The Labour Force data for Sept from the ABS this morning show us the impact that lockdowns in NSW, Victoria and the ACT are having while also confirming that QLD (which has been largely exempted from the Delta pain felt elsewhere) has seen very solid improvements.
Across the nation as a whole employment fell another 138,000 in Sept (having lost 146,300 in Aug). Further steep drops in participation (down to 64.5 from 65.2 in Aug and 66.3 six months ago) meant the headline unemployment rate only lifted to 4.6%. The pace of employment growth has slowed to slowest since March at just 2.4%.
In Queensland, on the other hand, we have seen a sharp increase in employment (+30,800, more than cancelling out the losses from Aug) and an improvement in participation (up to 66.2). This sees the headline unemployment rate fall to 4.9% (its lowest level in QLD since March 2009. Employment growth is now running at 4.9% pa. Full-time positions in Queensland hit a record high in Sept adding 56,300 from August and growing at an impressive 8.8% pa.
As we have been noting for many months, the unemployment rate in isolation is no longer a very useful measure to consider when looking at labour market strength. We much prefer consideration of hours worked data. Here we see the national hours worked per capita working age population fall again in Sept to 81.87 hrs, its lowest level since January this year. In Queensland there has been a sharp move higher to 87.01 hrs, although we still remain below levels seen earlier this year.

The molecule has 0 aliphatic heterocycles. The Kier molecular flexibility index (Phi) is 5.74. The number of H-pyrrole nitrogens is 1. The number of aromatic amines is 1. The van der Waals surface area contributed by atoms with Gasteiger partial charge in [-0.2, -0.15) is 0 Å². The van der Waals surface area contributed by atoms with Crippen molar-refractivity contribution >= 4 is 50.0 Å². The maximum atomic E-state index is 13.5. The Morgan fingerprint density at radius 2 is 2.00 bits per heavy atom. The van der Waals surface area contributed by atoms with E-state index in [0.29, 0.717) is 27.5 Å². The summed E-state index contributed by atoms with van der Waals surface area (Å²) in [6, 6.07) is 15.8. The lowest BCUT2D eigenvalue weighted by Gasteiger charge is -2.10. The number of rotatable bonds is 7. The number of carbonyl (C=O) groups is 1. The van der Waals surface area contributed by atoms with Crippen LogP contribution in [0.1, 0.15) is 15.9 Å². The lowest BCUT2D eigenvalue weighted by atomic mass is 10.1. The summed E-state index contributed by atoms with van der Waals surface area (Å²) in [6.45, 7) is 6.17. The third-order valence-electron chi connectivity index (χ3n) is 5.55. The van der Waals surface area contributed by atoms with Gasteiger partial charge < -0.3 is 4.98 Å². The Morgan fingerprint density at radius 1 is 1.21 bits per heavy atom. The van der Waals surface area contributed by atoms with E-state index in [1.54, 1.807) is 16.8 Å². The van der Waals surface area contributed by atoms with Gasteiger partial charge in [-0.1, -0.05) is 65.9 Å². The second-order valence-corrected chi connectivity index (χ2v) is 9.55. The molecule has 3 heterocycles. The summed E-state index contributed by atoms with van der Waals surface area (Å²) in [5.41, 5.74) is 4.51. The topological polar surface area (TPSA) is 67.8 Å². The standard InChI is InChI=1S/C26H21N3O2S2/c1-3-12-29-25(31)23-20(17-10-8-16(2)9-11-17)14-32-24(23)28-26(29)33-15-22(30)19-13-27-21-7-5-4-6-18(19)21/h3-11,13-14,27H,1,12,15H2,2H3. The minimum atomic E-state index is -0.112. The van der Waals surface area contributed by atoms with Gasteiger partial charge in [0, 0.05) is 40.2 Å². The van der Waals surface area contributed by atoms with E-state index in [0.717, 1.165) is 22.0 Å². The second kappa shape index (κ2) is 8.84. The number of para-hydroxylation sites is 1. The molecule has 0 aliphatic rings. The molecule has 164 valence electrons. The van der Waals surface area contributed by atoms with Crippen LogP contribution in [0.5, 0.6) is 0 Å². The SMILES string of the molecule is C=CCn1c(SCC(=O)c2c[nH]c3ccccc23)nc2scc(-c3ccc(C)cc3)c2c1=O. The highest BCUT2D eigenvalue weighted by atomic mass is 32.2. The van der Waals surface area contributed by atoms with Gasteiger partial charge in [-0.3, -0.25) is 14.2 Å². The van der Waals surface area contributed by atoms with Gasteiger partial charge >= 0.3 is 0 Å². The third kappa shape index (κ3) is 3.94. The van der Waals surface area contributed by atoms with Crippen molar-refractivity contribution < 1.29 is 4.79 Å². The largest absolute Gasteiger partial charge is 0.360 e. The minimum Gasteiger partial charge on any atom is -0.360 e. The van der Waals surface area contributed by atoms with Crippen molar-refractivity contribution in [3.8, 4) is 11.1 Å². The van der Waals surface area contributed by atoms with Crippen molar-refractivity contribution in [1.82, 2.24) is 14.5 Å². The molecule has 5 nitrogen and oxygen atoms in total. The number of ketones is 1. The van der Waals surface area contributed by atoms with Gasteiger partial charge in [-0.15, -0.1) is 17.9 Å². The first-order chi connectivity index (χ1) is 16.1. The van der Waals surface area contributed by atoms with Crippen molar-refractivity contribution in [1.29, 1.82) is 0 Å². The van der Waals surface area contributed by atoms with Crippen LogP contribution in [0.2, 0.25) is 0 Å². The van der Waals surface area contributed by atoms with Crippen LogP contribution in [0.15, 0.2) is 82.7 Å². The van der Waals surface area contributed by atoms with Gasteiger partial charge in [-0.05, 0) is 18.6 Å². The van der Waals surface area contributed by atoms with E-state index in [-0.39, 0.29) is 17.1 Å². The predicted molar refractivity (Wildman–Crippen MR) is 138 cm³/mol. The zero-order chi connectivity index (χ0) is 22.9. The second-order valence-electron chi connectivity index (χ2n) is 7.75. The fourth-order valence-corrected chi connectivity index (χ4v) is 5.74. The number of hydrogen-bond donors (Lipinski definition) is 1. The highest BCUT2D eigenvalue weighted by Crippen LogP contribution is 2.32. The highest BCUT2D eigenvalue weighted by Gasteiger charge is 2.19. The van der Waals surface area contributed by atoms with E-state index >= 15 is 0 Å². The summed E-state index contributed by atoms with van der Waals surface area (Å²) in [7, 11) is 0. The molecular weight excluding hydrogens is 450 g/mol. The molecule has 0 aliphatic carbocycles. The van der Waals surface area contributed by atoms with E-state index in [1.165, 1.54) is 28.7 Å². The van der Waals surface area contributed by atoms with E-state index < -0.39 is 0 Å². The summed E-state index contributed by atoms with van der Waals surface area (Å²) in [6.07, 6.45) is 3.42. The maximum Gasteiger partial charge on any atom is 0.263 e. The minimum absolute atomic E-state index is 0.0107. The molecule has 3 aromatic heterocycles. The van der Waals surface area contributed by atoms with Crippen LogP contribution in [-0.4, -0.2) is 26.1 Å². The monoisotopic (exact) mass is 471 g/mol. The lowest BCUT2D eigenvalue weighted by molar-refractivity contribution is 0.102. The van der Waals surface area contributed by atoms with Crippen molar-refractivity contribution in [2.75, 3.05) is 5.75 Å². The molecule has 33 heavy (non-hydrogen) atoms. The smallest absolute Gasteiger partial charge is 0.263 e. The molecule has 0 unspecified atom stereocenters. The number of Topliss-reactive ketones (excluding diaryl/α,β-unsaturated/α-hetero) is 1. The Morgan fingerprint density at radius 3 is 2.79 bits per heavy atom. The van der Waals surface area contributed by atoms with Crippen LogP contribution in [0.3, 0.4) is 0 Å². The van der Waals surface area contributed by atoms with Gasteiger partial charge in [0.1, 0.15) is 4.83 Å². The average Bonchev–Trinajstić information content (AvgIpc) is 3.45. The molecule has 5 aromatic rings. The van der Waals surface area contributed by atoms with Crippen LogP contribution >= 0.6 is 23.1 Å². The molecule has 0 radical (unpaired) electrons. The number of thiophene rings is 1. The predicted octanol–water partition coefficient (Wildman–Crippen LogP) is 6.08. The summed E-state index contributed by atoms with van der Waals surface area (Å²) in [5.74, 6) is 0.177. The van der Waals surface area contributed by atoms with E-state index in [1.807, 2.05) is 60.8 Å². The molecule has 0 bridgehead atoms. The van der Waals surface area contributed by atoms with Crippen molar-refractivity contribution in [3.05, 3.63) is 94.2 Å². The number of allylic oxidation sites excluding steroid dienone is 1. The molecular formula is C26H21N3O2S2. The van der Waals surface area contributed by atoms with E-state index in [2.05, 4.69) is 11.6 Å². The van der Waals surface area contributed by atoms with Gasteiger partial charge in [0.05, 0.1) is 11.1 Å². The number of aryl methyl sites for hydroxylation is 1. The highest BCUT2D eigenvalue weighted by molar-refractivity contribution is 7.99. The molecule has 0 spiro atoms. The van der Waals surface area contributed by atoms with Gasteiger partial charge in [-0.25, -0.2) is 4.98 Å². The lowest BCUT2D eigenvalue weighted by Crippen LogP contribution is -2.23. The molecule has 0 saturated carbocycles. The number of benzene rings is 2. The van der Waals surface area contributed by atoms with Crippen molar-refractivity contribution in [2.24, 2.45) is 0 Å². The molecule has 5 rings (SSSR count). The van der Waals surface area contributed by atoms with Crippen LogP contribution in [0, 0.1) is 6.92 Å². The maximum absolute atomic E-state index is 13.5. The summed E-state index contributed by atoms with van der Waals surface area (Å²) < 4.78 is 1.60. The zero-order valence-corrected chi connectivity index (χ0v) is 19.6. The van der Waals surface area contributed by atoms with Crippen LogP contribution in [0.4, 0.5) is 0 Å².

We have previously discussed the idea of an “effective unemployment rate” which accounts for workers working zero-hours as well as shifts in participation (see here for full discussion). High zero-hours workers in both NSW and Victoria make this a relevant topic to consider again this month. Doing so shows that NSW, where the headline unemployment rate is just 4.6%, has an “effective unemployment rate” of 11.7% (down slightly from 12.1% in August). Likewise, while Victoria’s headline rate is just 4.8% the “effective rate” is up at 8.7% (up from 5.3% last month).
In Queensland, where the number of zero-hours workers remain low and participation has increased, the “effective rate” is just 4.2%; well below the national “effective rate” of 7.9%.